Renting a Place?
As a refugee youth, you have the right to equal access, affordable housing and freedom from discrimination when you rent a place in Ontario. The Ontario Human Rights Code lists the prohibited grounds of discrimination in accessing and maintaining your right to housing (Refer to the chapter on ‘Know your Rights’).
If a landlord refuses to rent you a place based on your race, ethnicity, religion, citizenship, sexual orientation, gender, family status, disability, age or receipt of social assistance you may file a complaint against the landlord at the Ontario Human Rights Tribunal.
Know your rights when you are renting a place
What can housing providers ask you for?
1. Credit references. This can also include asking for your permission to check your credit.
2. Information about where you rented before.
3. Information about your income when they have also asked for credit references and rental history.
4. One month’s rent as a deposit. This must be used to pay rent for the last month of your tenancy. No other deposits – including security
deposits for damages etc. – are allowed.
5. An agreement from another person (parent, friend, etc.) to guarantee that you will pay the rent. That person is called a guarantor and
must pay if you do not pay.
All these requirements must be used in a way that does not discriminate on any of the prohibited grounds. Illegal requests often occur based on age,
gender, citizenship and receipt of public assistance. The landlord requesting information should not assume they can reject you because you have no
history. This could be illegal discrimination.
Housing Providers cannot ask you for the following:
1. Your SIN number (landlords only need your name, address and date of birth for a credit check)
2. Your source of income, unless they also ask about your credit and rental history.
3. Any deposits other than for your last month’s rent.
4. Information, about your age, ethnic background, citizenship or marital status.
5. If you have children or number of children.
6. Post-dated cheques or direct payment from social assistance or any other source.
7. Criminal reference checks – unless they have good reason for asking.
The tenancy agreements should use the new Standard Form Lease. Any illegal clauses in the lease are void.
Minimum Age to Rent
In Ontario, 16 and 17-year olds are entitled to rent if they have left parental control.
At the age of 16 (or older), you can generally decide where you want to live and you do not need a legal guardian. If you are under 16 years old, (or
if you and your parents live in another province where the age for leaving home is 18 years), your parents can contact the police to have you returned
home if you are living in a place that is not safe – for example, a place where you are at risk of physical, emotional or sexual abuse.
As a refugee youth, you have the right
to equal access of accessible, affordable
housing and freedom from discrimination
when you rent a place in Ontario.
Tenancy and Eviction
The law that governs tenancy rules and eviction in Ontario is the Residential Tenancies Act. Under this Act, a rental unit can be an apartment, a house, or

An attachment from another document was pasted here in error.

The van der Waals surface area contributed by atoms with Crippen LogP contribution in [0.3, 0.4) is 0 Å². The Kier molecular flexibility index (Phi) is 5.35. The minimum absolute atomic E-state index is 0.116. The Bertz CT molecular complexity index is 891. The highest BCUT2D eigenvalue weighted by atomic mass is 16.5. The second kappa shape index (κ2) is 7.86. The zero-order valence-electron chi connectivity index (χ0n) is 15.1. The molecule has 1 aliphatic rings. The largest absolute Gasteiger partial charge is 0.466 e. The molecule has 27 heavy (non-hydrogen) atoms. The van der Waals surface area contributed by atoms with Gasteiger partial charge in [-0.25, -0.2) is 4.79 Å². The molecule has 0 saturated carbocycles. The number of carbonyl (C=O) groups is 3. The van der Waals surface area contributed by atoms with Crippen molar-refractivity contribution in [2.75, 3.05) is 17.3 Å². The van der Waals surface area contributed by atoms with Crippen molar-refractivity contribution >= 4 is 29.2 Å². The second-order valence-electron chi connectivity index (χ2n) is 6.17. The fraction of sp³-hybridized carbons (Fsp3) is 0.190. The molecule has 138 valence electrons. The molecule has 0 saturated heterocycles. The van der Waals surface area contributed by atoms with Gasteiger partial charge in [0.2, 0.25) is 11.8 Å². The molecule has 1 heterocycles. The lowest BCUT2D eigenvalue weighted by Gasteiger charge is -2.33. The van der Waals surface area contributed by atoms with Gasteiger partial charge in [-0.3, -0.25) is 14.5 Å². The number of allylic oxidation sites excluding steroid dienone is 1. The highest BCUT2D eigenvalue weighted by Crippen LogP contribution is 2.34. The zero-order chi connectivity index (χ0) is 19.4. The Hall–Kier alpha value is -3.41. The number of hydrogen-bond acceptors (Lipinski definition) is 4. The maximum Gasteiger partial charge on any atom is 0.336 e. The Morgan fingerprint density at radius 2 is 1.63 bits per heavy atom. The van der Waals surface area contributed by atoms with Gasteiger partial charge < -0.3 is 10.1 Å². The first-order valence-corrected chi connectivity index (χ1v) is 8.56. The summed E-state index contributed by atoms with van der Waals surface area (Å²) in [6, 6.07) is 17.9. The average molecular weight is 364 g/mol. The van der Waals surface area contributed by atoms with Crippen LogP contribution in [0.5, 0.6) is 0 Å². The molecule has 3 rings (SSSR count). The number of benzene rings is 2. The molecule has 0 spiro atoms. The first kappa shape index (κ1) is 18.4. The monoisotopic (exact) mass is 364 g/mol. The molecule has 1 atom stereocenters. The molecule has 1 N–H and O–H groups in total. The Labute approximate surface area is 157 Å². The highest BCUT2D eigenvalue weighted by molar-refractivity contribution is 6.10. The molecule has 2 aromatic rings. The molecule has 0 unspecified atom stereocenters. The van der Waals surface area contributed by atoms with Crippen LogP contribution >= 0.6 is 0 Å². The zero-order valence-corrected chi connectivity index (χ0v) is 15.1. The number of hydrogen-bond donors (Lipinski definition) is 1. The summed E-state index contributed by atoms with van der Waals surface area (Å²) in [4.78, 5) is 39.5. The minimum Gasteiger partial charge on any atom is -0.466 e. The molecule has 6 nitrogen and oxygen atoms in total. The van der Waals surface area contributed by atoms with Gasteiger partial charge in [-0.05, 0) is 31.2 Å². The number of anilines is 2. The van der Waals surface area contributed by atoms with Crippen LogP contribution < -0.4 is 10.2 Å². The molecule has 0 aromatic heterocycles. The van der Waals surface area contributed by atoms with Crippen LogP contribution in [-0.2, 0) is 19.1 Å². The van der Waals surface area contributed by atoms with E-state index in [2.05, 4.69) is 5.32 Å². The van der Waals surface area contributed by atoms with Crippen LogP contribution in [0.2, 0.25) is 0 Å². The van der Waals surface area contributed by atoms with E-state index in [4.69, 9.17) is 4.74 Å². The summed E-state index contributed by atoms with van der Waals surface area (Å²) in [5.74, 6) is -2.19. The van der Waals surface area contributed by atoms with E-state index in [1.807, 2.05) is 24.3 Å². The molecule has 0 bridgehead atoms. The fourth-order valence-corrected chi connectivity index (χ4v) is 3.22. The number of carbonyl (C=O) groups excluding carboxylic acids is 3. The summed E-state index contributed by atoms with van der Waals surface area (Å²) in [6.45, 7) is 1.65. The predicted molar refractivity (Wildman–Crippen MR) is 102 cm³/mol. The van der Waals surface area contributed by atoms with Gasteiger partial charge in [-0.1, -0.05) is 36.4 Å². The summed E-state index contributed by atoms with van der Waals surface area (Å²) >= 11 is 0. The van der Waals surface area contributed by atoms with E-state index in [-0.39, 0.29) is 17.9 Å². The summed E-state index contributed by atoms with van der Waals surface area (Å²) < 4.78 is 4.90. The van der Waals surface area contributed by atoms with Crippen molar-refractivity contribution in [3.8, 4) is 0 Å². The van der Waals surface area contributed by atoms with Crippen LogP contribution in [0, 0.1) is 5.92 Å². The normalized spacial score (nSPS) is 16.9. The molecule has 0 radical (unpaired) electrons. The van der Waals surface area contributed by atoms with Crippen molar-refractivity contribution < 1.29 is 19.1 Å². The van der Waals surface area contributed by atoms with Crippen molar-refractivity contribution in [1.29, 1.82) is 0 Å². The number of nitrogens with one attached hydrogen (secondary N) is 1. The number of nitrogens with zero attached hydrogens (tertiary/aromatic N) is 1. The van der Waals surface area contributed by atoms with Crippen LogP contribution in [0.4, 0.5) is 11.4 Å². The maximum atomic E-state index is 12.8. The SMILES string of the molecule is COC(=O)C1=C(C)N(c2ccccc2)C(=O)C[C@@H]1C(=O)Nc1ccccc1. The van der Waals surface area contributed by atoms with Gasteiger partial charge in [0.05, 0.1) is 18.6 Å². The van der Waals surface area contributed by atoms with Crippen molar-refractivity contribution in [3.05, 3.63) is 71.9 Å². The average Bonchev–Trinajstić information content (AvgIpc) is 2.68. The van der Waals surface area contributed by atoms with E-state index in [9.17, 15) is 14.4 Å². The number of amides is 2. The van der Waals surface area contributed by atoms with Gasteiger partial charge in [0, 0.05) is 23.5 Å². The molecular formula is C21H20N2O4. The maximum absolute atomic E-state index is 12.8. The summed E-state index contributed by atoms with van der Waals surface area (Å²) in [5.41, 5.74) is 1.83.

a room in a rooming or boarding house. The Act also applies to care homes, retirement homes, and sites in a mobile home park or land lease community.
Some of the rules under this law do not apply to non-profit and public housing, some university and college residences and if you share a kitchen or
bathroom with the landlord.
Unless you agree to leave, a landlord cannot end your tenancy and evict you without an Order from the Landlord and Tenant Board. You can only be
evicted with written notice and for the reasons listed in the Act but you do not have to leave just because the landlord gave a notice. The landlord must
apply to the Landlord and Tenant Board for the eviction Order. You are notified of the hearing date you so you can go to the Board and give your side of
the story. The only reasons for eviction are:
• Non-payment of rent: The most common cause of eviction is tenants not paying rent in full (arrears). When there is rent owed, a landlord
can apply to the Landlord and Tenant Board to request an Order for payment and to evict the tenant but the tenant is given the chance
to pay up and stay;
• Persistent late payment: A landlord may apply to evict a tenant if the rent is “persistently” (repeatedly) unpaid in full by the due date;
• Disturbing other tenants or the landlord – for example, loud parties late at night;
• Causing “undue” damage to the rented property – damage that is more than normal wear and tear and caused deliberately or carelessly;
• Doing something illegal on the property or in the unit – for example, dealing drugs;
• Seriously risking the safety of other people – for example, causing fire hazard;
• Allowing too many people to live in the rental unit (overcrowding);
• If the landlord wants the rental property to live in the unit (or to allow their immediate family or caregiver to live in the unit), sell it to
a person who will live in it, use it for a different purpose or do major repairs, then they can give their tenants a notice to end the tenancy.
There are many rules that the landlord must follow around these “no-fault” evictions. In some cases, the landlord might have to pay the tenant for
giving up the place or the tenant might have the right to move back into the property.
The Landlord and Tenant Board can refuse any request for eviction. This would happen if the landlord could not prove that the reason they gave was
true, if they filled out the forms wrong or if an eviction would create too much hardship for the tenant.
If you receive any notice from the landlord or from the Landlord and Tenant Board that concerns you, take your documents promptly to your local community legal clinic for help. You can find your clinic at www.legalaid.on.ca